Across the country and into Canada, asparagus growers are keeping one eye on the thermometer and the other on the ground as their crop pops, in some places an entire month early.


Growers began harvesting in early March, said Cherie Angulo, executive director of the El Centro-based California Asparagus Commission, and the crop should continue through May and into June.

“Demand for California asparagus remains strong as retailers and consumers recognize its quality,”Angulo said.

To help consumers differentiate between California stalks and the competition, the commission has launched a marketing campaign focused on print, Web and electronic media to get the word out — “Spring is here and so is California Asparagus!” 

Angulo said the commission has distributed recipes to key consumer publications to inspire consumers to prepare asparagus at home.

“In this climate of diminishing budgets, we aren’t able to produce point of purchase tools,” she said.

“However, we are open to suggestions and encourage retailers to let us know if they have a particular need we may be able to fulfill,” she added.


A month ago, Michigan growers were excited about the 2012 season.

Yields were up 20% last year, the demand for local asparagus is strong and even the demand for frozen asparagus is on the rise.

Then came spring, a month early.

“We’ve never had quite this situation before,” said John Bakker, executive director of the DeWitt-based Michigan Asparagus Advisory Board, on an 85-degree day in March.

“According to our model, we’ll have widespread emergence the week of March 26,” he said, “which would put us a month ahead of normal.”

Even if the crop isn’t hit by frost, growers probably won’t be able to organize enough labor in time to harvest an early crop, Bakker said.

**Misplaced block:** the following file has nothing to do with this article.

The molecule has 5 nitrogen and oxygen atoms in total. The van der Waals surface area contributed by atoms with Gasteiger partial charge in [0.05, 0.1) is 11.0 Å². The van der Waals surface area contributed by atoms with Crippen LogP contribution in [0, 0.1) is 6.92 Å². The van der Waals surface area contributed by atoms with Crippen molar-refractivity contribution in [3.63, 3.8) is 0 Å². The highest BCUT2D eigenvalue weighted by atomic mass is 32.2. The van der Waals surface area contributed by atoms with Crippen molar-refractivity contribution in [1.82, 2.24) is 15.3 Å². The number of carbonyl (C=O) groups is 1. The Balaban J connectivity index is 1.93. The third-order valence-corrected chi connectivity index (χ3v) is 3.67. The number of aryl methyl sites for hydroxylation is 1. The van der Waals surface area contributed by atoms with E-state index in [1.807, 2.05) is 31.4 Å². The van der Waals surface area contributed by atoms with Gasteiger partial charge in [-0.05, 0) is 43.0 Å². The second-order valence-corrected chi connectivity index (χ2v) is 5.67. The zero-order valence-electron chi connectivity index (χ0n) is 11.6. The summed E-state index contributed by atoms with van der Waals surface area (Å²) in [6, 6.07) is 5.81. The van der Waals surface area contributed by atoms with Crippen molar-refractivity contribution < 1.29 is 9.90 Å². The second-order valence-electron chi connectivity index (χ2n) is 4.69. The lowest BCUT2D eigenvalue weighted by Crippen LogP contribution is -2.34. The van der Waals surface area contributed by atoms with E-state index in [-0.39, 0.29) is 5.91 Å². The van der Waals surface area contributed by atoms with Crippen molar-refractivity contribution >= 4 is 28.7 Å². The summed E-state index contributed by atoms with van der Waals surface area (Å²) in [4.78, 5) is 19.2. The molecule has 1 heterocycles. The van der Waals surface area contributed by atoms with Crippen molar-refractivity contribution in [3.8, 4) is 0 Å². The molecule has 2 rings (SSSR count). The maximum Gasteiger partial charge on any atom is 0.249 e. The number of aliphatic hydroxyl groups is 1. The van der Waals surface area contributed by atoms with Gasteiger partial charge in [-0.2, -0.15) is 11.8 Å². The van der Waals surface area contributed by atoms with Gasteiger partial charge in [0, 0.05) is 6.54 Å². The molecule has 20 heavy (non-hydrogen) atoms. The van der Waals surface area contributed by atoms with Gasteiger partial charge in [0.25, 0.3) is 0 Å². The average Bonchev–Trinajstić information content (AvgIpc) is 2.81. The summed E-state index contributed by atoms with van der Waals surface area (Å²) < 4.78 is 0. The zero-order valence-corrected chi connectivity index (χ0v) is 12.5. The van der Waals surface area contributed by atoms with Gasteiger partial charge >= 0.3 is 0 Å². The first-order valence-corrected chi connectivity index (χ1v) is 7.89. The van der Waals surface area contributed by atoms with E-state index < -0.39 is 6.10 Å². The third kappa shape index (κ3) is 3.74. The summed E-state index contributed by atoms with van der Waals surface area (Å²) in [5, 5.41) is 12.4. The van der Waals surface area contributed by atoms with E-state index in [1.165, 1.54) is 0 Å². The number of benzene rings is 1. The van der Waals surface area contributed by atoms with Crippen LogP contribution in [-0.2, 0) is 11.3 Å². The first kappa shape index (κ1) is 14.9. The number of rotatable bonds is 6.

The uncertain labor situation, even in good years, is holding back expansion, he said.

“It’s a shame because markets look like they’re coming around,” he said.

The board’s annual radio marketing campaign, which typically runs in late May, is now on hold until it’s clear whether there will be a crop.

“We’re already adjusting to what could be a less than stellar year,” he said.


The Washington Asparagus Commission isn’t doing any marketing this year.

“Since our supply is in line with demand, we have no difficulty moving 100% of our crop,” said Alan Schreiber, executive director of the Eltopia-based Washington Asparagus Commission.

“Our asparagus seems to be selling itself.”

As for this year’s crop, Schreiber predicted a normal start around April 8, providing the weather cooperates.

After two years of challenging weather during harvest, he said he’d be grateful for an uneventful year.

Schreiber said in an e-mail from China that supermarkets in the country’s major cities are full of domestically produced asparagus.

“It’s very well packaged in 100-gram containers,” he said, “something like 3-ounce bundles.”

He also found asparagus on restaurant and hotel menus.

“China has turned into an asparagus-consuming country,” he said.


After two weeks of suntan weather in March followed by a cold snap, the fate of Ontario’s emerging asparagus remains unclear.

“We’ve heard that if the good weather stays, some growers may be shipping the weeks of April 16th or 23rd, said Marvin Karges, executive director of the Simcoe-based Ontario Asparagus Growers’ Marketing Board.

“Normally, we try to get it for Mother’s Day,” said Karges.

Along with the challenge of flying in labor from Mexico and the Caribbean early, he said large retailers may be unwilling to interrupt imports to accept Ontario product, knowing supply could be interrupted by bad weather.

“It’s a challenge for everyone,” he said. “Some growers may just try to stick to their regular schedule.”